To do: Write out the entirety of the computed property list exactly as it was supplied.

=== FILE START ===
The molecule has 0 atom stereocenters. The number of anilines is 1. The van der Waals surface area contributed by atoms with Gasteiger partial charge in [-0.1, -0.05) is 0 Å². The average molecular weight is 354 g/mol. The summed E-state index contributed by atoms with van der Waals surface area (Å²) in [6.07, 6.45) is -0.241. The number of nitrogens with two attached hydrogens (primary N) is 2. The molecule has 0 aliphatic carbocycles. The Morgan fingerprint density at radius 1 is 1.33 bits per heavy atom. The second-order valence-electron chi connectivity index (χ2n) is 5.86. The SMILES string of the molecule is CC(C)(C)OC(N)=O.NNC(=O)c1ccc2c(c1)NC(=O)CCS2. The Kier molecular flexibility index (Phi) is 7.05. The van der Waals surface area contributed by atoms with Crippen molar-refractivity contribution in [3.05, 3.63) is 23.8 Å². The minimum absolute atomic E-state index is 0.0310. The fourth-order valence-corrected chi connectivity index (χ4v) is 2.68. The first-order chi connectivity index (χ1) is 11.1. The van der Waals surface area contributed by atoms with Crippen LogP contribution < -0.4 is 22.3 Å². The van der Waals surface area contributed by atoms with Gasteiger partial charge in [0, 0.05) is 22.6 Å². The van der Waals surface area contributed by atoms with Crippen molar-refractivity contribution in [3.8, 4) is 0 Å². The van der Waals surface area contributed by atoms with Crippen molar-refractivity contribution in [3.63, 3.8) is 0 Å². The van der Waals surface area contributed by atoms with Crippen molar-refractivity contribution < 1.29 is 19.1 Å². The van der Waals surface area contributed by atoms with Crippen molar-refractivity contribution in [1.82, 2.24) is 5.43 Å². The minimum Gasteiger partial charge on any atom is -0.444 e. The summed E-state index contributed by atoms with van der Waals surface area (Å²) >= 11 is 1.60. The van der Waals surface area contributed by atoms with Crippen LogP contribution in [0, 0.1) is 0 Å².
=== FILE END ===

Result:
The molecule has 0 atom stereocenters. The number of anilines is 1. The van der Waals surface area contributed by atoms with Gasteiger partial charge in [-0.1, -0.05) is 0 Å². The average molecular weight is 354 g/mol. The summed E-state index contributed by atoms with van der Waals surface area (Å²) in [6.07, 6.45) is -0.241. The number of nitrogens with two attached hydrogens (primary N) is 2. The molecule has 0 aliphatic carbocycles. The Morgan fingerprint density at radius 1 is 1.33 bits per heavy atom. The second-order valence-electron chi connectivity index (χ2n) is 5.86. The SMILES string of the molecule is CC(C)(C)OC(N)=O.NNC(=O)c1ccc2c(c1)NC(=O)CCS2. The Kier molecular flexibility index (Phi) is 7.05. The van der Waals surface area contributed by atoms with Crippen molar-refractivity contribution in [3.05, 3.63) is 23.8 Å². The minimum absolute atomic E-state index is 0.0310. The fourth-order valence-corrected chi connectivity index (χ4v) is 2.68. The first-order chi connectivity index (χ1) is 11.1. The van der Waals surface area contributed by atoms with Crippen LogP contribution < -0.4 is 22.3 Å². The van der Waals surface area contributed by atoms with Gasteiger partial charge in [0, 0.05) is 22.6 Å². The van der Waals surface area contributed by atoms with Crippen molar-refractivity contribution in [3.8, 4) is 0 Å². The van der Waals surface area contributed by atoms with Crippen molar-refractivity contribution in [3.63, 3.8) is 0 Å². The van der Waals surface area contributed by atoms with Crippen molar-refractivity contribution < 1.29 is 19.1 Å². The van der Waals surface area contributed by atoms with Crippen molar-refractivity contribution in [1.82, 2.24) is 5.43 Å². The minimum Gasteiger partial charge on any atom is -0.444 e. The summed E-state index contributed by atoms with van der Waals surface area (Å²) >= 11 is 1.60. The van der Waals surface area contributed by atoms with Crippen LogP contribution in [0, 0.1) is 0 Å².